Parish council chairman's worst fears become reality after fatal New Year's Day crash

Flowers at the crash scene outside Neasham Covert, on Neasham Road

Flowers at the crash scene outside Neasham Covert, on Neasham Road

First published in News
Last updated
The Northern Echo: Photograph of the Author by , Reporter (Darlington)

A PARISH council chairman says his worst fears tragically came true after a young driver died in a crash on a village road hours into the new year.

Matthew James Longstaff died when the Ford Focus he was driving was involved in a collision with a Dacia Duster Laureate at around 12.40am on Wednesday, January 1.

The 21-year-old, from Bishop Auckland, died at the scene on Neasham Road, Neasham, near Darlington - directly outside Neasham Covert.

After repeatedly calling for more to be done to make the roads surrounding the village safer, chairman of Neasham Parish Council, John Weighell, said his worst fears have come true.

Although the cause of the crash is not yet known, Mr Weighell has repeatedly raised concerns over the number of cars driving through the village at high speed.

The village has also seen a rise in traffic following the closure of the road bridge at Dinsdale railway station, as diversions take drivers along the A67 and A66, down Neasham Road and through Neasham village to Middleton St George.

“This has been waiting to happen, we are lucky to have gone this far without one (a fatality),” he said.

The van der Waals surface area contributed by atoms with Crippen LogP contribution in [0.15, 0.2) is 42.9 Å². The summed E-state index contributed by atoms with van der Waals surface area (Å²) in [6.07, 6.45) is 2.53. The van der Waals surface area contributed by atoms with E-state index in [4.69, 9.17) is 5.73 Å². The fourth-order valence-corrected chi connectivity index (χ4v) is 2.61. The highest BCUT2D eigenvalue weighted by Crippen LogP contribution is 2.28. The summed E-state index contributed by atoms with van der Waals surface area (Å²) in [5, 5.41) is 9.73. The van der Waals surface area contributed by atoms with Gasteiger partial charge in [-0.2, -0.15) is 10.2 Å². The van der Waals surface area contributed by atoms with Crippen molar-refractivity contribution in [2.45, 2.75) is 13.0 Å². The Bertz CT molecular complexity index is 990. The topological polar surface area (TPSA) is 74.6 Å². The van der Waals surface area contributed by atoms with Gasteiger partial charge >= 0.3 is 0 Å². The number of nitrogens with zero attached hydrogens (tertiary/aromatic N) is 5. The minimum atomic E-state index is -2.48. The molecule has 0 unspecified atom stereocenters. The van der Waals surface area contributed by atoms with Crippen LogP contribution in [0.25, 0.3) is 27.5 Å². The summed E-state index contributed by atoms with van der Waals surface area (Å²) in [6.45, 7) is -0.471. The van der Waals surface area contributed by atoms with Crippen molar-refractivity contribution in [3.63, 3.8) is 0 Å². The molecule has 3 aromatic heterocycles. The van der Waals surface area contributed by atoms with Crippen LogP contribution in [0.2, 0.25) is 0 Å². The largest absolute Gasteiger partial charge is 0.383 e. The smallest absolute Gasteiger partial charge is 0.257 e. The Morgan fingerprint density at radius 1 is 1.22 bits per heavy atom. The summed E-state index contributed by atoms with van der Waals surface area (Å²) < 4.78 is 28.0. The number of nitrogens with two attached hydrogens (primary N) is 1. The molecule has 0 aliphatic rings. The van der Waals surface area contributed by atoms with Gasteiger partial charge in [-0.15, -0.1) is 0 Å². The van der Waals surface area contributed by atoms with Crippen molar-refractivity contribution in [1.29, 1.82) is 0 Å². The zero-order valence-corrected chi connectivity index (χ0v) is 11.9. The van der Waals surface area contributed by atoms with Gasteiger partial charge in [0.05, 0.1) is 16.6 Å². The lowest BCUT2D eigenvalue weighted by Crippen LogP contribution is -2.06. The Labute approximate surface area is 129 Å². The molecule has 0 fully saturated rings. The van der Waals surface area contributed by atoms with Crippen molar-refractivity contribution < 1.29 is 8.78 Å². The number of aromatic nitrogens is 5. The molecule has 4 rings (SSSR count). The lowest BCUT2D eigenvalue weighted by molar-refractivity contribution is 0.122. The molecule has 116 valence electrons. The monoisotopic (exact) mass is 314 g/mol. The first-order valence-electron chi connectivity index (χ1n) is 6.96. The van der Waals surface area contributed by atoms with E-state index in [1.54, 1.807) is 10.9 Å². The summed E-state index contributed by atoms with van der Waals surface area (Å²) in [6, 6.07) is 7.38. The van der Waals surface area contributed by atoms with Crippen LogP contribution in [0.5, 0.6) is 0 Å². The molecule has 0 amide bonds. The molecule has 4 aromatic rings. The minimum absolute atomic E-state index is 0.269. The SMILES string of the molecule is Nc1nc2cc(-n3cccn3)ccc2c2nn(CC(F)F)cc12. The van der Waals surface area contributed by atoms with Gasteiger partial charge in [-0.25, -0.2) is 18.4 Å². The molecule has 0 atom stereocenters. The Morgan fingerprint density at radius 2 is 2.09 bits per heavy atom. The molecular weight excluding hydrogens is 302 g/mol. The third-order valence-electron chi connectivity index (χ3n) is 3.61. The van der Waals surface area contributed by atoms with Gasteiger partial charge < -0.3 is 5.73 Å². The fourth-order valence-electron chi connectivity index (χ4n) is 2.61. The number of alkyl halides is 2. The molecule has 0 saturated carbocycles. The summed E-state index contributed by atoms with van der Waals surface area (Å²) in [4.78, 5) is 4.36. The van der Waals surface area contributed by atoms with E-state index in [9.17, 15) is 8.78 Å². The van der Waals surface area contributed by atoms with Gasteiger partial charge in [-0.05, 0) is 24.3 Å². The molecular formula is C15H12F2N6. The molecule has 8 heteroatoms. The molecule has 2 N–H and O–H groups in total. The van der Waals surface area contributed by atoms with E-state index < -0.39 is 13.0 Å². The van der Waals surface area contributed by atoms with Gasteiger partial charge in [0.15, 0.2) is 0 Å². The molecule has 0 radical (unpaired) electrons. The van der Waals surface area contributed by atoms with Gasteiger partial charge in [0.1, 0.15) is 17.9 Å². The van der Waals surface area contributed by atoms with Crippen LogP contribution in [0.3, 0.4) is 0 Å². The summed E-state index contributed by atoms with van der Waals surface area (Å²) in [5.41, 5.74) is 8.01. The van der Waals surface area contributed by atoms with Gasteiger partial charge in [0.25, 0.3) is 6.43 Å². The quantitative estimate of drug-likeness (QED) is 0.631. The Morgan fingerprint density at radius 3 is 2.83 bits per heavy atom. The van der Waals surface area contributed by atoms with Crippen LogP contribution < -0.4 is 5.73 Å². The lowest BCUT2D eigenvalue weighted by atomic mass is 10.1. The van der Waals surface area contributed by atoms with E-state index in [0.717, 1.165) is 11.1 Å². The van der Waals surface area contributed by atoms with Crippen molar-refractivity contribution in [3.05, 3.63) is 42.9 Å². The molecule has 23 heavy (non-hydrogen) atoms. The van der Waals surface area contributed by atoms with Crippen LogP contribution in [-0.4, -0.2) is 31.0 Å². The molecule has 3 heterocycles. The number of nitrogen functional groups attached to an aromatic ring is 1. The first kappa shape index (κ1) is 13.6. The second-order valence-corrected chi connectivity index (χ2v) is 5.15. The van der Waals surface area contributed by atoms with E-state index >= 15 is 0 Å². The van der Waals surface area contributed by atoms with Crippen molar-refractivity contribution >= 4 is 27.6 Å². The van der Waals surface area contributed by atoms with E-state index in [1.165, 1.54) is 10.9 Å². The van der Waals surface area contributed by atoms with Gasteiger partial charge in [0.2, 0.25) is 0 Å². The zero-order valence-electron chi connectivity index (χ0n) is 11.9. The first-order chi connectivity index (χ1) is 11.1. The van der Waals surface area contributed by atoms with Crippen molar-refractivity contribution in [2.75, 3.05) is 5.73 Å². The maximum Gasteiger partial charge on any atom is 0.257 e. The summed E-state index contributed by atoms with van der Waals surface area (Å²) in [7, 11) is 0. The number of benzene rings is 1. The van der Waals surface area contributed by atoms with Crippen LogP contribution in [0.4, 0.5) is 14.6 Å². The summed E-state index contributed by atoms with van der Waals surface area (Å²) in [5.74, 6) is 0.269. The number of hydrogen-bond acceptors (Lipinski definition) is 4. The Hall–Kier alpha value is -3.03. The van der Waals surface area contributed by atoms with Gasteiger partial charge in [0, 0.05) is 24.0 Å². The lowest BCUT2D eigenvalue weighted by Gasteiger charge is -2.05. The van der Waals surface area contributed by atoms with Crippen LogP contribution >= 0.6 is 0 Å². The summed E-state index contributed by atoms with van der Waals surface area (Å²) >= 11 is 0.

“We have been trying to get speeding in the village to come down for years but since the bridge works started in Middleton St George there are extra cars coming through the village. These roads are really bad and can get very greasy in the wet weather.

“We recently had an accident that completely blocked the village, it is getting really worrying now.

“As a parish council we have limited powers, we just want to see something done now. What upsets me most is that I cannot go any further.

“I just have to keep appealing for people to treat the roads with a little respect.”

He called for more action to be taken when people do break the speed limit, saying that, despite regular community speed checks taking place in the village, they are not enough of a deterrent for persistent offenders.

Chief Inspector Chris Reeves, of Darlington police, said more officers are set to be trained in using speed guns to catch and prosecute people who break the speed limit in the borough.

“For those people that are not taking notice of the speed checks, we would have the power to use enforcement if they are caught speeding,” he said.

Anyone with information on the collision is asked to contact police on 101 and ask for the collision investigation unit.

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